Dana Rachlin with Crew Count youth / Photo credit @suekwon_

The organization works with community organizations, community experts, and members of the NYPD committed to social justice. It facilitates encounters with youngsters to influence policy and protocol recommendations for a community-led public safety agenda. Moreover, the block residents suggest ideas on community-led shooting responses. Public safety can only be achieved when police act with respect and legitimacy and the community takes ownership of what is happening in their neighbourhood.

It is not difficult to engage people living in the blocks because they have been trying for many years already. However, they were not given the public attention they deserve, claims Rachlin.

In the same manner, We Build The Block is trying to use participatory budgeting and let residents decide how to spend district funds strategically instead of spending huge amounts of money on over-policing. For instance, in Brownsville around 21,000 people live in public housing – the NYCHA owns about one-third of the total housing stock there.

Some years ago The Wilson Center organized an event about Participatory Democracy and Public Housing. One of the real-life examples of participatory democracy in assisted housing and neighbourhood revitalization in the city of Chicago, showed the big difference between the spending priorities of the elected representative for that particular ward and the budgetary allocation made by residents using the participatory budgeting process. Remarkably, participatory democracy proved to be politically popular, people feel more assured and more protected, contributing to increased support for the representative’s reelection.

Voting is an act of rebellion

Already, Rachlin knows that so well. In 2020 We Build The Block went full circle. Rachlin launched the youth organizing arm of We Build The Block called Crew Count together with youth co-founders Jeremiah M.,Colby Dunbar, Royal Hyness Allah and Jahlil Allah. Crew Count is a coalition of youth dedicated to educating peers on the importance of voting, how to vote and the implication it has for the neighbourhood. The questions and answers about new public safety approaches activated in the meetings with councillors and police, actually demand accountability when they get elected.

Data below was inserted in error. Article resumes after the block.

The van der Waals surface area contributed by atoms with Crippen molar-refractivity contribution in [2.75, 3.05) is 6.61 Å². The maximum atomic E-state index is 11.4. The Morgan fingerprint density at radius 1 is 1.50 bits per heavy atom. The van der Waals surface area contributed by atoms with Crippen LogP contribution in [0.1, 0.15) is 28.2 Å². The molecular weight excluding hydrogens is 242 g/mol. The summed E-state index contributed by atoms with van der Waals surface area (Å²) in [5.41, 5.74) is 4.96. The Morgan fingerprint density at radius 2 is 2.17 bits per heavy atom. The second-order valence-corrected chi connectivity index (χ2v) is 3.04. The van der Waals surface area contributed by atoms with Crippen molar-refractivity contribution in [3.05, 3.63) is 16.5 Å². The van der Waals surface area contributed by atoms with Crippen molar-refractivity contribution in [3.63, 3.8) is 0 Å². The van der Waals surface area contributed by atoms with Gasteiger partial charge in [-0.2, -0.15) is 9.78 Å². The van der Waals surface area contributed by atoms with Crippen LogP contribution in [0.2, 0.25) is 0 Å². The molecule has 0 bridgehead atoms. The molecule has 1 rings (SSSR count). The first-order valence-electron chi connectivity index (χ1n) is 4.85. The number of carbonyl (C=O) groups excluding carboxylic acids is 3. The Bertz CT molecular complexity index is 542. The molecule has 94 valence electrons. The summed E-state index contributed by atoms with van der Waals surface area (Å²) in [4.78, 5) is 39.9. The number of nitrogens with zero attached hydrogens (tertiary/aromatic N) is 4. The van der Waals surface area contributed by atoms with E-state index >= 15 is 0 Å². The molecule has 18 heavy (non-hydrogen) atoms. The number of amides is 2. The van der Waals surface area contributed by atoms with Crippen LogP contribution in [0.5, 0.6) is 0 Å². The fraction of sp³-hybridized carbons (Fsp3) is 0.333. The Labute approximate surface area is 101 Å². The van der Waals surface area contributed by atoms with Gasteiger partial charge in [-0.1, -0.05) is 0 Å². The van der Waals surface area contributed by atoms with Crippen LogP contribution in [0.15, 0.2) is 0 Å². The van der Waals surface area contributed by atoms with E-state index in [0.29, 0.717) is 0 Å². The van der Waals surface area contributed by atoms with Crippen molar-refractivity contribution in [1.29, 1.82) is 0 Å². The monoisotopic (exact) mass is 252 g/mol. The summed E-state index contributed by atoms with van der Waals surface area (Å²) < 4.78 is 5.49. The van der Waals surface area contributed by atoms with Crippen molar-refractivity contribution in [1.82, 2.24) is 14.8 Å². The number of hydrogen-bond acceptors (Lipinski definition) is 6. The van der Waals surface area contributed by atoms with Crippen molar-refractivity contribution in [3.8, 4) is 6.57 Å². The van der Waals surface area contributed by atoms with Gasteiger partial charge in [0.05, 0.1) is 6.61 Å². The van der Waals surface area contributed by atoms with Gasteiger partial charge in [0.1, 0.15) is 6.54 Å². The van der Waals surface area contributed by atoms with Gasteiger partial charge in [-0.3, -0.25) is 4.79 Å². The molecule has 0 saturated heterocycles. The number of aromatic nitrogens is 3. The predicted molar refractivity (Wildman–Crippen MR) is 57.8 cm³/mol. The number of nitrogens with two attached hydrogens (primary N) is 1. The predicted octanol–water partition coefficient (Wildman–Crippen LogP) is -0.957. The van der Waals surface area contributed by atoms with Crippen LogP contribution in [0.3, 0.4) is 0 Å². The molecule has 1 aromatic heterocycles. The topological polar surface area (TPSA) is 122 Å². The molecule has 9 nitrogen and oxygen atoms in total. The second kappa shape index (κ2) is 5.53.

Most people don’t connect voting to public safety in the way that we should. The mayor picks the police commissioner. Therefore the mayor’s election matters, explains Rachlin.

Crew Count was an immediate response to the injustice made by Operation Crew Cut run by the NYPD. Police started a gang database, adding names of youngsters, mostly black and brown people in underserved communities –  upon the criteria of mostly white men deciding whether somebody was or not gang affiliated. People didn’t know if they were on the list, and if so, how to get their names off it and what it meant.

Mayoral candidate meeting voters / Photo credit @suekwon_

In that environment with a lack of transparency, Crew Count began mobilizing the youngsters who live on those blocks impacted by over-policing and mass incarceration, to get out and vote.

As mayoral elections in New York are approaching next month, organizing the community around voter participation and a new agenda for public safety in 2021 will remain We Build The Block‘s main goals for 2021. They will have tangible outcomes for We Build The Block.

Turning around the city agendas to buck the system is not easy but actionable. The complexity of public safety might impose some limits on direct participatory democracy at the neighbourhood level, but it creates shared interest, a common will and community action, all of which inevitably can hold politicians accountable. When it comes to elections, think how differently an empowered and informed citizen might act.

Despite Michael K. Williams’ passing, his legacy and inspiration will last. He became well-known for his role of Omar, a modern ‘Robin Hood’ in the problematic Eastern and Western neighbourhoods of Baltimore in the TV series The Wire. The show was often described as an accurate portrayal of the American city and how institutions have an effect on individuals. Ten years later We Build The Block was founded.

We Build The Block continues to give a great crew of youngsters in Brooklyn ownership of what is happening in their communities, showing them that they could disrupt violence and achieve public safety when they change and build the block.